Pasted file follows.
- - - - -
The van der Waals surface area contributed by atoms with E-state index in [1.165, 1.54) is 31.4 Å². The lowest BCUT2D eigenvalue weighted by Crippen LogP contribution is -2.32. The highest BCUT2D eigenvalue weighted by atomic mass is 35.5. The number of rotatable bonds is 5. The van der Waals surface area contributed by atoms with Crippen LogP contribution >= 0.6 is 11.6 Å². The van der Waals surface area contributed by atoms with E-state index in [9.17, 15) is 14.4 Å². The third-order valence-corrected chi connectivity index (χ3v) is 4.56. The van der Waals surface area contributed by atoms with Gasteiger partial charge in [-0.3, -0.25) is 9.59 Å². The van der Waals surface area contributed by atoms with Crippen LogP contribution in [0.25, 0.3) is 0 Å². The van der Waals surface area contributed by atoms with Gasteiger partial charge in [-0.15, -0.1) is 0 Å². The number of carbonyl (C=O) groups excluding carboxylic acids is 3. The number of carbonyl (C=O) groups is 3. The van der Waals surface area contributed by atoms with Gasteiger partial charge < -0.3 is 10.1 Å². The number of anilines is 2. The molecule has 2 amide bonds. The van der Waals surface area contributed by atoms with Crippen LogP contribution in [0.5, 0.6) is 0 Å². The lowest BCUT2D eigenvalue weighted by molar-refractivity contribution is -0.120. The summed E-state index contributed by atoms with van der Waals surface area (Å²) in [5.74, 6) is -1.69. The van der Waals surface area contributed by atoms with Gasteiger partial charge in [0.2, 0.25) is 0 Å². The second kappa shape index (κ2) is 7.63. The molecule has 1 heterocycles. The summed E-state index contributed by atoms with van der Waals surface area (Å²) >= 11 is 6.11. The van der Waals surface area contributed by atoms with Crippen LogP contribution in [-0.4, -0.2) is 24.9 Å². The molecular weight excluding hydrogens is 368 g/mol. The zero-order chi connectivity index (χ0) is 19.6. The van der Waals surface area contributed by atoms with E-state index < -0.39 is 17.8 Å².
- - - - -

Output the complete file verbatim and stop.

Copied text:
The van der Waals surface area contributed by atoms with E-state index in [1.165, 1.54) is 31.4 Å². The lowest BCUT2D eigenvalue weighted by Crippen LogP contribution is -2.32. The highest BCUT2D eigenvalue weighted by atomic mass is 35.5. The number of rotatable bonds is 5. The van der Waals surface area contributed by atoms with Crippen LogP contribution >= 0.6 is 11.6 Å². The van der Waals surface area contributed by atoms with E-state index in [9.17, 15) is 14.4 Å². The third-order valence-corrected chi connectivity index (χ3v) is 4.56. The van der Waals surface area contributed by atoms with Gasteiger partial charge in [-0.3, -0.25) is 9.59 Å². The van der Waals surface area contributed by atoms with Crippen LogP contribution in [0.25, 0.3) is 0 Å². The van der Waals surface area contributed by atoms with Gasteiger partial charge in [-0.15, -0.1) is 0 Å². The number of carbonyl (C=O) groups excluding carboxylic acids is 3. The number of carbonyl (C=O) groups is 3. The van der Waals surface area contributed by atoms with Gasteiger partial charge < -0.3 is 10.1 Å². The number of anilines is 2. The molecule has 2 amide bonds. The van der Waals surface area contributed by atoms with Crippen LogP contribution in [0.5, 0.6) is 0 Å². The lowest BCUT2D eigenvalue weighted by molar-refractivity contribution is -0.120. The summed E-state index contributed by atoms with van der Waals surface area (Å²) in [5.74, 6) is -1.69. The van der Waals surface area contributed by atoms with Gasteiger partial charge in [0.2, 0.25) is 0 Å². The second kappa shape index (κ2) is 7.63. The molecule has 1 heterocycles. The summed E-state index contributed by atoms with van der Waals surface area (Å²) >= 11 is 6.11. The van der Waals surface area contributed by atoms with Crippen LogP contribution in [-0.4, -0.2) is 24.9 Å². The molecular weight excluding hydrogens is 368 g/mol. The zero-order chi connectivity index (χ0) is 19.6. The van der Waals surface area contributed by atoms with E-state index < -0.39 is 17.8 Å².